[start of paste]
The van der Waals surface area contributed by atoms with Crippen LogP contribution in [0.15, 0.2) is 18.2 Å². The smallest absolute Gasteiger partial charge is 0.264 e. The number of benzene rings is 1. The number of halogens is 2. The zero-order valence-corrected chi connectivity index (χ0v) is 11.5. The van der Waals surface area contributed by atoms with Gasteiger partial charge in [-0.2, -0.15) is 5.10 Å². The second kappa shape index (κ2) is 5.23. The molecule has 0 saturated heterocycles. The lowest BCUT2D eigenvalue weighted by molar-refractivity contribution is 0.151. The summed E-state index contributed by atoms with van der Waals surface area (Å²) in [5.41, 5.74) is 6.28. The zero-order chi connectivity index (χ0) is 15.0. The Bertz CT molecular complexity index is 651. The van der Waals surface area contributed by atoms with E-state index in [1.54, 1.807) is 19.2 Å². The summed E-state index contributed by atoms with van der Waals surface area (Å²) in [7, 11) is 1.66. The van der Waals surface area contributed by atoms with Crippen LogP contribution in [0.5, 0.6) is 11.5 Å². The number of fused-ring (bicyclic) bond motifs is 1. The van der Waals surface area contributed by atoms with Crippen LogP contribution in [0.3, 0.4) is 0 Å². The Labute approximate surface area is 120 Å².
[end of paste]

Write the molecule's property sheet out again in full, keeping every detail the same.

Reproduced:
The van der Waals surface area contributed by atoms with Crippen LogP contribution in [0.15, 0.2) is 18.2 Å². The smallest absolute Gasteiger partial charge is 0.264 e. The number of benzene rings is 1. The number of halogens is 2. The zero-order valence-corrected chi connectivity index (χ0v) is 11.5. The van der Waals surface area contributed by atoms with Gasteiger partial charge in [-0.2, -0.15) is 5.10 Å². The second kappa shape index (κ2) is 5.23. The molecule has 0 saturated heterocycles. The lowest BCUT2D eigenvalue weighted by molar-refractivity contribution is 0.151. The summed E-state index contributed by atoms with van der Waals surface area (Å²) in [5.41, 5.74) is 6.28. The zero-order chi connectivity index (χ0) is 15.0. The Bertz CT molecular complexity index is 651. The van der Waals surface area contributed by atoms with E-state index in [1.54, 1.807) is 19.2 Å². The summed E-state index contributed by atoms with van der Waals surface area (Å²) in [7, 11) is 1.66. The van der Waals surface area contributed by atoms with Crippen LogP contribution in [0.5, 0.6) is 11.5 Å². The number of fused-ring (bicyclic) bond motifs is 1. The van der Waals surface area contributed by atoms with Crippen LogP contribution in [0.3, 0.4) is 0 Å². The Labute approximate surface area is 120 Å².